Football Game Misconduct Leads to Administrative Mandates


Camille Crumbley, Staff writer

The student section, the hype of high school football games, is getting cracked down on for numerous instances of irresponsible behavior.

At Chamblee’s Homecoming Game, as well as other football games, several students made poor choices, which reflected poorly upon the school. Out of concern for student safety, administrators took steps to promote positive behavior and installed the no standing rule in the student section.

“Being a cheerleader here before and being down there [the track], the student section gets everybody really pumped up,” said junior Rhythm Williams. “It helps the cheerleaders sometimes. What’s a football game if you can’t really stand up and be excited that your team members scored? The fact that students can’t stand in the student section is kind of lame.”  

Principal Dr. Norman C. Sauce III has been reminded by people at the county level that there are regulations about sitting in one’s seat and leaving space in the aisles for people to pass through in the event of an emergency.

“I’m aware that rules like that are not always enforced in every stadium you go to, but most stadiums have regulations, including our county stadiums,” said Sauce. “And the thing is, when things happen that continually draw attention to what’s going on in your student section or in your stadium, it sometimes can shine a light on other things that you might of not have been following and should follow.”   

According to Sauce, the administration is aware that the majority of the population makes good choices and that it is important to acknowledge that, but they cannot ignore the misbehavior.

Administration has heard profane words being chanted, has seen students being intoxicated in the student section, and has seen those who were not yet intoxicated, but were in possession of alcohol in the student section or heading to the student section.

“There were instances where we heard upperclassmen chanting inappropriate chants towards freshmen…,” said Sauce. “Some brought insensitive homemade signs…. Students chanted politically charged, what someone perceived as offensive, chants….”

Some claimed the chants were towards Latinos from the opposing team’s student section, yelling for President Elect Donald Trump to “build that wall.” Upperclassmen told freshmen to “move back” from the front of the student section.

Also, the administration has yet to determine where a bottle was thrown from, causing a concussion. It is unclear whether the bottle was thrown from the Chamblee student section or not. A student next to the student section was hit. It is alleged that it was thrown on purpose, but not necessarily for the victim.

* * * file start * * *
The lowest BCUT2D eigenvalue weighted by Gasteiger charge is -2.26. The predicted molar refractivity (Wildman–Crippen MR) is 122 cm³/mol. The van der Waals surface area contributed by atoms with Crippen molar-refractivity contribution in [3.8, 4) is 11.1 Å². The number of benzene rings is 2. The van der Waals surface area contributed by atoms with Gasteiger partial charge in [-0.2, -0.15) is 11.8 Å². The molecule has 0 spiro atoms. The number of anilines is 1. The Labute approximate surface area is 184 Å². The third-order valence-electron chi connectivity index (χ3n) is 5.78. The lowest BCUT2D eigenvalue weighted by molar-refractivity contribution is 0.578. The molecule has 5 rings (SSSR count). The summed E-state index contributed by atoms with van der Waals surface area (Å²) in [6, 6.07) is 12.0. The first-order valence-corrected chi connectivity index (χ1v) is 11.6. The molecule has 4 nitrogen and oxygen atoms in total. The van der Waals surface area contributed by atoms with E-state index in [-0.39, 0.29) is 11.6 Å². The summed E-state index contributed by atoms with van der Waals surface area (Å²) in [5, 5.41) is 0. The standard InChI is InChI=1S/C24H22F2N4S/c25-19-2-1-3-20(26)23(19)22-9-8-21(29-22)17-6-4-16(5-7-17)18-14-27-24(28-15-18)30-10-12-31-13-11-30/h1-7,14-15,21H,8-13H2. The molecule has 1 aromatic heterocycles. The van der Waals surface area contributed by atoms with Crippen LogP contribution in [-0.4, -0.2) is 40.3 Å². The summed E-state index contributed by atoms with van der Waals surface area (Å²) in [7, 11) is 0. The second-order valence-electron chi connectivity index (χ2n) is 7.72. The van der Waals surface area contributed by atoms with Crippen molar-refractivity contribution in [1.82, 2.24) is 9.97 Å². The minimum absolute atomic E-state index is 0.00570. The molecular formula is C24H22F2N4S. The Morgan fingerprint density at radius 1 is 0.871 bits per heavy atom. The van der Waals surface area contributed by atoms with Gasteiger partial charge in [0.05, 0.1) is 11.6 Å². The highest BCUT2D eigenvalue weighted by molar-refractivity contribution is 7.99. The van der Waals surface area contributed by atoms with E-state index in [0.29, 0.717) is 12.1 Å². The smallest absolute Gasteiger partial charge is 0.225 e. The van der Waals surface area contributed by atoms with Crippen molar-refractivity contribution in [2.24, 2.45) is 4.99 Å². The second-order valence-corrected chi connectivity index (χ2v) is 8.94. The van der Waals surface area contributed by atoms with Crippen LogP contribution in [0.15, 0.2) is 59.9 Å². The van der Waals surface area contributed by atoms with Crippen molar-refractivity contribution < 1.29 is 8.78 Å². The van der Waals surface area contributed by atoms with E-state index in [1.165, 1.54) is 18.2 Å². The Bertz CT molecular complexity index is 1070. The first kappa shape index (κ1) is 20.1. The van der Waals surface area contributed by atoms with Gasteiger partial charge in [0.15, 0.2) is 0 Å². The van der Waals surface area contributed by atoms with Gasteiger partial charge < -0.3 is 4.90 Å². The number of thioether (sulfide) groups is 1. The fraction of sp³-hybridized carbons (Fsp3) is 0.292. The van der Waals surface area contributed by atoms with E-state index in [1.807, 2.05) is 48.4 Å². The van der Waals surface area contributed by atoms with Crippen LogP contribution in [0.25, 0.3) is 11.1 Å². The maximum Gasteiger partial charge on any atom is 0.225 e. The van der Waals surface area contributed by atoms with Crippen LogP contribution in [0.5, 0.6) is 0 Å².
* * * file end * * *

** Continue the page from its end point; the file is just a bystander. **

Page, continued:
Those who were caught in possession of illegal substances were punished according to the Student Code of Conduct. Administration took progressive steps to tackle drinking at games.

“So, if we know students smell like alcohol, even if they’re not showing signs of impairment, that odor [of alcohol] concerns us,” said Assistant Principal Cindy Mosley. “As administration, we have to do something about it, we can’t be passive about it. So, we try to take steps: letting the police know we need some help, making sure our students our safe, and making sure they’re not drinking and driving, and that parents are contacted. We actually found that some are under the influence of alcohol, so we get the parents involved to help us with the student.”

There were three confirmed cases of intoxication at the Homecoming Game and suspicion of others. Mosley claims there has been suspicion of alcohol at every game she has been to. She says there tends to be students drinking alcohol in the lower parking lot.

“It’s really important that people respect the rules of the school,” said Student Government Association president Kerstin Thule. “There’s a time a place for everything and it’s important for the student to respect that and that the administration has to protect everybody and that there’s no exception to one individual. I hope people can know now in high school and leave high school with a bigger respect for authority.”

Although there were instances of misbehavior and drinking, it was never an option to abolish the student section. The majority of the students behave well, and the misbehavior has yet to get to the point where the administration would call for an abolishment of the student section.

“Every school has a student section,” said Williams. “Unfortunately our student section has been caught up with illegal substances and so I feel like the student section as a whole should not be punished because I’m pretty sure there were people in that crowd you weren’t intoxicated and their parents knew where they were and what they were doing.”

Though misconduct happens, the administration tries to stay ahead of it and prevent it before it happens. They try to get in front of the misbehavior by reinforcing and reminding student of expectations. They encourage students to ask questions about why expectations are set and have the monthly Student Unity Dialogues.

“We are charged with being fair and consistent with all the students,” said Mosley. “We give you all the map [Student Code of Conduct], so that you can read and say that this is what we expect and are also aware of the consequences…. Basically we encourage people to do the right thing…. We try to stay on you all the time….We start with the little things, like getting to class on time, so you won’t be in a position to make bad choices.”

Even with all the shenanigans at Chamblee, administrators still want students to have fun, albeit in a safe and appropriate manner.